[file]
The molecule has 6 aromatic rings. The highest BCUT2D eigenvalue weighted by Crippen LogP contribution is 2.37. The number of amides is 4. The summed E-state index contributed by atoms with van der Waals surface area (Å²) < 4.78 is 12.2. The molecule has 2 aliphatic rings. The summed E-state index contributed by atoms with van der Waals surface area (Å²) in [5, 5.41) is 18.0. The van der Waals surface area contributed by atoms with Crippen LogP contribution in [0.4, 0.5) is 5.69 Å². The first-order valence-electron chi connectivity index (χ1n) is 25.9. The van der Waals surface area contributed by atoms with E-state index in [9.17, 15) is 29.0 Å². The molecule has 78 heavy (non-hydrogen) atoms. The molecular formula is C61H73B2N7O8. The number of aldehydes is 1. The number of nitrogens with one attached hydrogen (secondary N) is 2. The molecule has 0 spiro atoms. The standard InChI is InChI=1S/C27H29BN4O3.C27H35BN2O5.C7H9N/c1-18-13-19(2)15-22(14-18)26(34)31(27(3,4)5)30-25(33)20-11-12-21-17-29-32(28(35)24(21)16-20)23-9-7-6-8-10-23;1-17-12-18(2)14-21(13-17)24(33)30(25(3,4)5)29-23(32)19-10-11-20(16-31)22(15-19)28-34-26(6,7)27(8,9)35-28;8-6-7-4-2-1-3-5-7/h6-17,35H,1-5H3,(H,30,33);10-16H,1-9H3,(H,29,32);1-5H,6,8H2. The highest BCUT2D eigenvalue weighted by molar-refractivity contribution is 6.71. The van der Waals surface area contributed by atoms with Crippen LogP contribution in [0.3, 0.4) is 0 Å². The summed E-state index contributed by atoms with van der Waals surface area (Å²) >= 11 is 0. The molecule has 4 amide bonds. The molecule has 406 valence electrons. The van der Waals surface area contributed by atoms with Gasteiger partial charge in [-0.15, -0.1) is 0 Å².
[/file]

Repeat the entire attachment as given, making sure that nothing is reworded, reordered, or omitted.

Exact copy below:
The molecule has 6 aromatic rings. The highest BCUT2D eigenvalue weighted by Crippen LogP contribution is 2.37. The number of amides is 4. The summed E-state index contributed by atoms with van der Waals surface area (Å²) < 4.78 is 12.2. The molecule has 2 aliphatic rings. The summed E-state index contributed by atoms with van der Waals surface area (Å²) in [5, 5.41) is 18.0. The van der Waals surface area contributed by atoms with Crippen LogP contribution in [0.4, 0.5) is 5.69 Å². The first-order valence-electron chi connectivity index (χ1n) is 25.9. The van der Waals surface area contributed by atoms with E-state index in [9.17, 15) is 29.0 Å². The molecule has 78 heavy (non-hydrogen) atoms. The molecular formula is C61H73B2N7O8. The number of aldehydes is 1. The number of nitrogens with one attached hydrogen (secondary N) is 2. The molecule has 0 spiro atoms. The standard InChI is InChI=1S/C27H29BN4O3.C27H35BN2O5.C7H9N/c1-18-13-19(2)15-22(14-18)26(34)31(27(3,4)5)30-25(33)20-11-12-21-17-29-32(28(35)24(21)16-20)23-9-7-6-8-10-23;1-17-12-18(2)14-21(13-17)24(33)30(25(3,4)5)29-23(32)19-10-11-20(16-31)22(15-19)28-34-26(6,7)27(8,9)35-28;8-6-7-4-2-1-3-5-7/h6-17,35H,1-5H3,(H,30,33);10-16H,1-9H3,(H,29,32);1-5H,6,8H2. The highest BCUT2D eigenvalue weighted by molar-refractivity contribution is 6.71. The van der Waals surface area contributed by atoms with Crippen LogP contribution in [0.3, 0.4) is 0 Å². The summed E-state index contributed by atoms with van der Waals surface area (Å²) >= 11 is 0. The molecule has 4 amide bonds. The molecule has 406 valence electrons. The van der Waals surface area contributed by atoms with Gasteiger partial charge in [-0.15, -0.1) is 0 Å².